Alan L. Higgins, Richard J. Seymour


Knowledge of the distribution of wave intensity along a shoreline can be used to infer deepwater directional information for non-locally generated waves. Measurement of this energy distribution may be accomplished using a network of widely spaced nearshore wave gages known as an intensity array. Analysis for intensity array data uses the principle that deepwater swell of a given frequency produces varying patterns of nearshore wave intensity, which depend on the unrefracted directional energy distribution for that frequency. Assuming linear wave propagation to the measurement sites, this dependence may be inverted and applies at all frequencies. Energy spectra measured at the intensity array may be used in this manner to estimate the deepwater directional spectrum. In Part II, details of the relationship between deepwater directional spectrum and nearshore energy spectra are discussed. In Part III, intensity array data are applied to detection of waves incident within a narrow directional interval. Part IV describes the application of an intensity array to detection of long period southern swell in San Diego, California. Comments regarding the relative merits of the method follow in Part V.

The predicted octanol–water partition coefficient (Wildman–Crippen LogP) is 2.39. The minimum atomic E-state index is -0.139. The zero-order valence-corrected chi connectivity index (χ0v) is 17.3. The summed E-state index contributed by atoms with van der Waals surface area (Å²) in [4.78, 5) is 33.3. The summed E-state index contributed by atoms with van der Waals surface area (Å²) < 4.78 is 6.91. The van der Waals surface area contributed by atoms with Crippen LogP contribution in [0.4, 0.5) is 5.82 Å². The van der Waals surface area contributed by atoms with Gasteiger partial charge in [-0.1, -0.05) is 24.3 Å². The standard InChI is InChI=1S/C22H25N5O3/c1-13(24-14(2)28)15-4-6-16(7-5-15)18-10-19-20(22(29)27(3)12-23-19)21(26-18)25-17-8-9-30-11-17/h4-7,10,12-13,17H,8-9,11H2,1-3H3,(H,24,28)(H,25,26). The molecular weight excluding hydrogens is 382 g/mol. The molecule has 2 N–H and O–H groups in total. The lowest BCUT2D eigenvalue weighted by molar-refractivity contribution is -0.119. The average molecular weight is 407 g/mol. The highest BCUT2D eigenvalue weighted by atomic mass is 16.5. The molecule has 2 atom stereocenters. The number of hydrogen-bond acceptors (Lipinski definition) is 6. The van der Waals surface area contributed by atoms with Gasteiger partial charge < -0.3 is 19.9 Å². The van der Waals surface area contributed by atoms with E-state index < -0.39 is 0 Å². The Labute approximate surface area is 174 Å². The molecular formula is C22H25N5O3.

deep water; wave direction; intensity array

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